Generalized Anxiety Disorder (GAD): GAD means you’re super worried about lots of things, like work, health, or money. It doesn’t go away quickly and can make it hard to do everyday things because you’re always feeling stressed. You may have already seen your doctor or GP for a diagnosis.

As a hypnotherapist, the benefits of hypnotherapy will aid in relaxation, addressing the root causes, change your thought patterns and build confidence and self-esteem. The process will also allow for stress reduction and change any behavioural patterns for a better you. I know there are many services out there to help you and it’s often overwhelming for choice on therapy. I offer a service with empathy, compassion, and an theraputic experience that’s unique to YOU. I’m here to celebrate your wins in real time and keep an open channel between sessions, however that may look. By text, phone, or email.

How can I reduce my anxiety? How do I manage my anxiety? How do I deal with my anxiety? are questions you may ask yourself.

Below are nine of my top tips that I followed in my journey with anxiety, they may help you before needing any one to one therapy. Anxiety never fully goes away, however we can manage it for the better.

Breathing exercises: Deep breathing slows down your heart rate and loosens up your muscles, which can ease feelings of tension and stress.

Relax your body: Deep breathing also tells your brain it’s okay to relax, which lowers the production of stress hormones and helps you feel calmer.

Clearing your mind: When you focus on your breath, it helps distract you from anxious thoughts and brings your attention to the present moment.

Improving clarity: More oxygen to your brain from deep breathing can help you think more clearly and handle anxious feelings better.

Better sleep: Doing breathing exercises before bed can help calm your mind and make it easier to fall asleep, which can lower overall anxiety levels. I still follow breathing techniques to this day when feeling anxious, trust me it helps.

Write things down: Keeping a journal where you write down your feelings can help you understand what’s making you anxious. Then write a list of what you are grateful for and read this back to yourself when you feel anxious. When you write about how you feel and what’s happening to you, it gives you a way to let out emotions that are hard to talk about. This can help you understand your feelings better and make them feel less strong, which can make you feel better overall. Then try sharing your journal with a trusted other, if you feel comfortable.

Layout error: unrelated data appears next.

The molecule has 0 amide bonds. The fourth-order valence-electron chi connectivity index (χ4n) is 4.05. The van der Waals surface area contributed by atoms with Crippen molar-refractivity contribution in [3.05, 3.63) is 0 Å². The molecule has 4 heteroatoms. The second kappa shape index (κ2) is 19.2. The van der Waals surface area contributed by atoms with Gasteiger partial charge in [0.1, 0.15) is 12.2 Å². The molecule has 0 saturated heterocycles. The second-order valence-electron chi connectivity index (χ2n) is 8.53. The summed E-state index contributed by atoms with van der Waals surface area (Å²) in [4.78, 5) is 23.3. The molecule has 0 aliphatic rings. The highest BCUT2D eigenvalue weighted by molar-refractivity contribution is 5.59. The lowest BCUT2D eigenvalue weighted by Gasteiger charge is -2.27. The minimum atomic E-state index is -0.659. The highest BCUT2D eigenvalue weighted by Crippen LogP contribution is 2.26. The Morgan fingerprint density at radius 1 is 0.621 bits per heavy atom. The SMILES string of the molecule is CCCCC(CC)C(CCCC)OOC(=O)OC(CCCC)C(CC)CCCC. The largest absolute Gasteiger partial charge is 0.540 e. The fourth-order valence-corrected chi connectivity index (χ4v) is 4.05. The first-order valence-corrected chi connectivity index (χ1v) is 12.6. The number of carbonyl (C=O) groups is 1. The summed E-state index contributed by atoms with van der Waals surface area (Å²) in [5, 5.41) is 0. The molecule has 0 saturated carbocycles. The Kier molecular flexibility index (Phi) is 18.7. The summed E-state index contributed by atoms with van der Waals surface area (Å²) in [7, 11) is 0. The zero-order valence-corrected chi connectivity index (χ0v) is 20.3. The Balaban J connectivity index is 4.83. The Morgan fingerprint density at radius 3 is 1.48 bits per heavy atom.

Take breaks from the news: Hearing about bad things happening in the world can make you more anxious. Try not to listen too much, I don’t really engage too much in the news these days. The news often talks about bad things happening, which can make us feel scared and worried. When we take a break from the news, we don’t hear as much about these upsetting stories, and it gives our minds a chance to feel better and relax. Hearing too much news all the time can be too much and make you feel overloaded with information. When you take a break, you get to choose how much news you hear and what kind, which can make you feel less stressed and anxious.

Try out a different daily routine: Going out shopping for food is necessary, sometimes the convenience of a delivery is ideal for some of us in our busy lives, however try going out to different supermarkets for a dissimilar experience. Repeatedly doing the same things every day can get boring. But mixing up your routine adds spice to life, making daily activities more fun and interesting. Repetitive routines can sometimes trigger anxiety. Switching up your daily schedule can break these patterns and bring in fresh, new experiences.

Move your body: Exercise like walking or dancing helps you feel better by releasing happy chemicals in your brain. When you move your body, it makes your brain release endorphins. Endorphins are like natural pain relievers and mood boosters. This can make you feel good and less anxious.